Python, Django, microcontrollers, machine learning.
This is my personal page, where I have gathered together links to various technical projects I am involved in and to courses I have studied.
Over Christmas 2015, taking a break from working on Eduduck learning platform, I created a tool for helping to solve grid-shading puzzles, like the one posed by GCHQ. This meant learning about HTML5 Canvas programming, which is something I'd wanted to try anyway. You can try the grid-shading tool here, it's tricky and addictive.
In December 2012 I completed a Udacity.com course on automated debugging techniques. The course explores the systematic, effective and automatic debugging of large programs, taught using Python. I created and shared a set of summary notes after the course.
At the end of 2011, I completed a coursera.org course "Machine Learning", given by Stanford's Professor Andrew Ng. It covered techniques in data mining, pattern recognition, classification etc; with supervised and unsupervised techniques including SVMs, neural networks, clustering, recommender systems, map-reduce and dimensionality reduction. Coverage was both theoretical and practical, for the latter using the Octave language (numerical computation language similar to Matlab).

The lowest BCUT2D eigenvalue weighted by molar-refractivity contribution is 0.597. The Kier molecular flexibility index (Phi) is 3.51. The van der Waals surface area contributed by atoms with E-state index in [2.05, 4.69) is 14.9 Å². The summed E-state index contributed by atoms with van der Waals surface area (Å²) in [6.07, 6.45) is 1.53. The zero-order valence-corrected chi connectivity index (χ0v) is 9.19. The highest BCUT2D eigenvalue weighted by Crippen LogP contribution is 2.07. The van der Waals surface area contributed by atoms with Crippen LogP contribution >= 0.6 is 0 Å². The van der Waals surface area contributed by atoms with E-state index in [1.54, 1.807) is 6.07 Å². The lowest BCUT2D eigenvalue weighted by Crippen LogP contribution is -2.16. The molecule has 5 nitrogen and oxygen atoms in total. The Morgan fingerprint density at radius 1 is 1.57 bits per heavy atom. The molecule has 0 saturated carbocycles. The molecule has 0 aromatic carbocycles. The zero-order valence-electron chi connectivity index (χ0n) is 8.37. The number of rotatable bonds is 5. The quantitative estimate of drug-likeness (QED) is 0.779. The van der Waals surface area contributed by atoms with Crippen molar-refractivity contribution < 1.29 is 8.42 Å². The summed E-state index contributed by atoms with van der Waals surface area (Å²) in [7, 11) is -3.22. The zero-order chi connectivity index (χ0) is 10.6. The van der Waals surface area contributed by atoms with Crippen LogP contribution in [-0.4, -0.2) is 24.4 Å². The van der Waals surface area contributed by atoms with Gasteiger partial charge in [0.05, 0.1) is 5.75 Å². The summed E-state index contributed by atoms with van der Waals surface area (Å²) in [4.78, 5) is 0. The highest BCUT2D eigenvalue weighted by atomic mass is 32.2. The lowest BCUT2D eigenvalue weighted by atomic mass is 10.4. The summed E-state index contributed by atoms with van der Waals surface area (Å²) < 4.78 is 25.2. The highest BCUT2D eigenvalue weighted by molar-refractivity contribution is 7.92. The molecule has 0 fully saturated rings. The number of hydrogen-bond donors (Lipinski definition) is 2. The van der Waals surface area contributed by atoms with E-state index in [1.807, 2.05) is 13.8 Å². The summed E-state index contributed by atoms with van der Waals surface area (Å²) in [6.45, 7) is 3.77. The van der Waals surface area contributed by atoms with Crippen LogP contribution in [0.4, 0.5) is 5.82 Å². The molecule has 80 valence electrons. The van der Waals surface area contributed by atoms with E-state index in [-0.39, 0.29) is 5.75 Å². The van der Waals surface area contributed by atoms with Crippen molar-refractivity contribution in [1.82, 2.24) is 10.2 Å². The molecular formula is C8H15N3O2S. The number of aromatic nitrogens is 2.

After completing the Coursera.org machine learning course (see above), I entered two world-wide machine learning competitions on Kaggle.com. I chose Python for these competitions, and used Scikit-learn machine learning library for the SVM.
I have developed a course for teaching Blender 3D (www.blender.org) to complete novice students. The course already covers the basic concepts, with staged exemplar blend files. As to whether or not the course is complete - it's an introduction; some of the later sections are sketchy. Overall it could do with some more exemplar files too. If you want to join me on adding to this project, please contact me (link to G+ below)
In October 2012, I completed a business startup course, given by Steve Blank and hosted on Udacity.com. This explored the fundamental differences between a Startup company and an established company, defining the essential activity of a Startup as a search for a repeatable business model. This was a hands-on course; it involved speaking to members of the public to test ideas. Everything was backed up with formal analysis. Really enjoyable delivery by Steve Blank, full of enthusiasm, totally recommendable to anyone.
Following on from the course, I have continued to research an online education business model, with the working title of 'EduDuck'. The code hosted in a private repository on github via @mrintegrity.